This Week at FDA: Inspections restart, Califf making the rounds, and more

This Week at FDAThis Week at FDA | 04 February 2022 |  By 

Welcome to another installment of This Week at FDA, your weekly source for updates – big and small – on FDA, drug and medical device regulation and what we’re reading from around the web. This week, we look at some of the emerging news impacting Robert Califf’s nomination to be FDA commissioner, plus some new reports from FDA on drug safety, clinical pharmacology, and its strategic priorities for CDRH.
Earlier today we heard from an FDA official that the agency will be resuming its routine domestic surveillance inspections starting Monday. FDA has halted much of its inspectional activities since late December due to the omicron variant. The agency has since put out a statement to that effect.
FDA’s lack of a permanent commissioner has weighed on the minds of many over this past year, but that doesn’t guarantee that we’ll see a smooth confirmation process. The New York Times wrote that Califf faces a “steep climb” to assume the role, and both STAT and Politico reported on pledges Califf made in the last week to Sens. Ron Wyden (D-OR) and Elizabeth Warren (D-MA) to try to secure their support. According to Wyden, Califf reportedly said he would “take strong action to hold companies accountable for producing the required scientific evidence after obtaining accelerated approval,” if confirmed, while Politico reports that Califf committed to a more stringent ethics pledge to nab Warren’s support.
This was a big week for FDA-related reports. FDA itself put out several reports, including CDRH’s annual report and strategic priorities through 2025 (more on that to come), as well as annual reports on CDER’s drug safety priorities and clinical pharmacology.
This week, the House officially kicked off the user fee reauthorization process by holding the first congressional hearing on the reauthorization of FDA’s human drugs and biosimilars user fee programs, with testimony from two of FDA’s center directors and top industry officials. Read more on the hearing here.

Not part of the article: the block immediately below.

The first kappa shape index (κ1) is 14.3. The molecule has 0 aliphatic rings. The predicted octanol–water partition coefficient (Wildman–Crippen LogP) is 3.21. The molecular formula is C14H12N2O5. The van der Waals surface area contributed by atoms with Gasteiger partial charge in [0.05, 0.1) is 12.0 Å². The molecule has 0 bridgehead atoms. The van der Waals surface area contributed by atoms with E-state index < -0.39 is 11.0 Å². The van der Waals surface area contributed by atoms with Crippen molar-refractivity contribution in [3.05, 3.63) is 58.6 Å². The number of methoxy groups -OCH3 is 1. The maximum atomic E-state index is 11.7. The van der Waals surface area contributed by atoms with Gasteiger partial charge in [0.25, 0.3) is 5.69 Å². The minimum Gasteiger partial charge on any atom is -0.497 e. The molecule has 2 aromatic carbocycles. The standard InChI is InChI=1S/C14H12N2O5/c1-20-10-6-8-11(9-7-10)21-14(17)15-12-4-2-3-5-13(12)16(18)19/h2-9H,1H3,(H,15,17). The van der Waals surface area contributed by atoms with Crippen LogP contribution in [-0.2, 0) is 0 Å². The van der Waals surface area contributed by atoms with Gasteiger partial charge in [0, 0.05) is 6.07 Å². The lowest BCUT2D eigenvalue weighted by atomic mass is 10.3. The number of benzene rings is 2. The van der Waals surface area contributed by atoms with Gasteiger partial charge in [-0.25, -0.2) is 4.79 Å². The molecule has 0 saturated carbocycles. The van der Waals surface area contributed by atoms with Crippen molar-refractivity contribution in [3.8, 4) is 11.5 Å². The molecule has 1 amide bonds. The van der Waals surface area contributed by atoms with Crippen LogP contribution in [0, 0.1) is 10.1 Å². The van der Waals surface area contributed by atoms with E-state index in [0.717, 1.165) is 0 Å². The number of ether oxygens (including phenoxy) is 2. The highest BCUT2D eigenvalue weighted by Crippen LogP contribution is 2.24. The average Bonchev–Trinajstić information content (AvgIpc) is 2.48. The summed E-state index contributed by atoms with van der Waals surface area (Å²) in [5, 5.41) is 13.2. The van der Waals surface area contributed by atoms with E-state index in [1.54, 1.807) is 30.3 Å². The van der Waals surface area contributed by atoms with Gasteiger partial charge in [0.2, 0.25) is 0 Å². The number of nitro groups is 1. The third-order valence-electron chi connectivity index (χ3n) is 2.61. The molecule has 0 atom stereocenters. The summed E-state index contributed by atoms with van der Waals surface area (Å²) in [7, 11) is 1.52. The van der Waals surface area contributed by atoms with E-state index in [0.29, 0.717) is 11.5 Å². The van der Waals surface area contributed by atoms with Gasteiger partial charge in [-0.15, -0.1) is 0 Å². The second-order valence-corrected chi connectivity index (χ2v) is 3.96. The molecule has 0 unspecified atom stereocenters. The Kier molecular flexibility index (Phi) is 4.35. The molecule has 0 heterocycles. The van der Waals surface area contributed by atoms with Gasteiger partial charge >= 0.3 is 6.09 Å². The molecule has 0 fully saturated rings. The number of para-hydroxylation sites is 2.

Speaking of the House, the America COMPETES Act passed in the lower chamber today. The bill contains several provisions that would impact FDA and the pharmaceutical industry if passed, including giving FDA mandatory drug recall authority and expanding the use of advanced and continuous manufacturing.
Drugs & biologics
In the drugs and biologics space, FDA issued several draft and final guidances this week. The guidances cover population pharmacokinetics, formal meetings with OTC sponsors, assessing pressor effects of drugs, immunogenicity labeling, and an immediately effective guidance on nonclinical considerations for mitigating nonhuman primate supply constraints during the pandemic. We’ll have more coverage of some of those guidances next week.
In other major news this week, FDA has proposed rules for licensing standards for wholesale drug distributors and third-party logistics providers (3PLs) after years of delays.
Per a safety communication from FDA on Thursday, the agency is investigating a possible increased risk of death associated with TG Therapeutics’ lymphoma drug Ukoniq (umbralisib). FDA identified the potential risk while evaluating a clinical trial in a related type of cancer. “Because of the seriousness of this safety concern and the similarities between the two types of cancer for which this drug is approved and the type of cancer that was studied in the clinical trial, we are alerting patients and health care professionals that we are re-evaluating this risk against the benefits of Ukoniq for its approved uses,” FDA wrote. The agency has suspended enrollment of new patients in other studies of the drug and said it may hold a public meeting to further discuss the findings and the drug’s continued marketing.
FDA also announced it will host a webcast on 16 March to discuss the FDA-EMA parallel scientific advice program and present the agencies’ five-year review of the program.
Medical devices
FDA is extending the comment period on its recent guidance on notifying the agency about medical device shortages under the new authority granted to the agency under the Coronavirus Aid, Relief, and Economic Security Act (CARES Act).
The agency also issued classification orders for four types of medical devices into class II (special controls), including alternate controller enabled infusion pumps, carbon dioxide gas controlled tissue expanders, photoplethysmograph analysis software for OTC use, and systems for detection of microorganisms and antimicrobial resistance using reporter expression.
What we’re reading
The Reagan-Udall Foundation for the FDA published a report today that looks into the lessons learned about the clinical evaluation of therapeutics for COVID-19. The 21-page report is based on discussions from a workshop last September. Some of the key recommendations of the report include advanced planning to ensure effective clinical trial design and building out clinical trial infrastructure that can readily shift to conducting pandemic research.
We also read this viewpoint in JAMA Internal Medicine about the practice of extending pharmaceutical monopolies by patenting safer uses for drugs. “Rather than simply patenting a drug’s active ingredient, formulation, or therapeutic uses, some companies have also obtained patents on how to safely use the therapy, such as dosing strategies aimed at reducing adverse effects in certain groups of patients. These patents may delay generic entry if the FDA insists that such safety information remain on the label, regardless of whether the information is clinically meaningful,” the authors of the viewpoint write.


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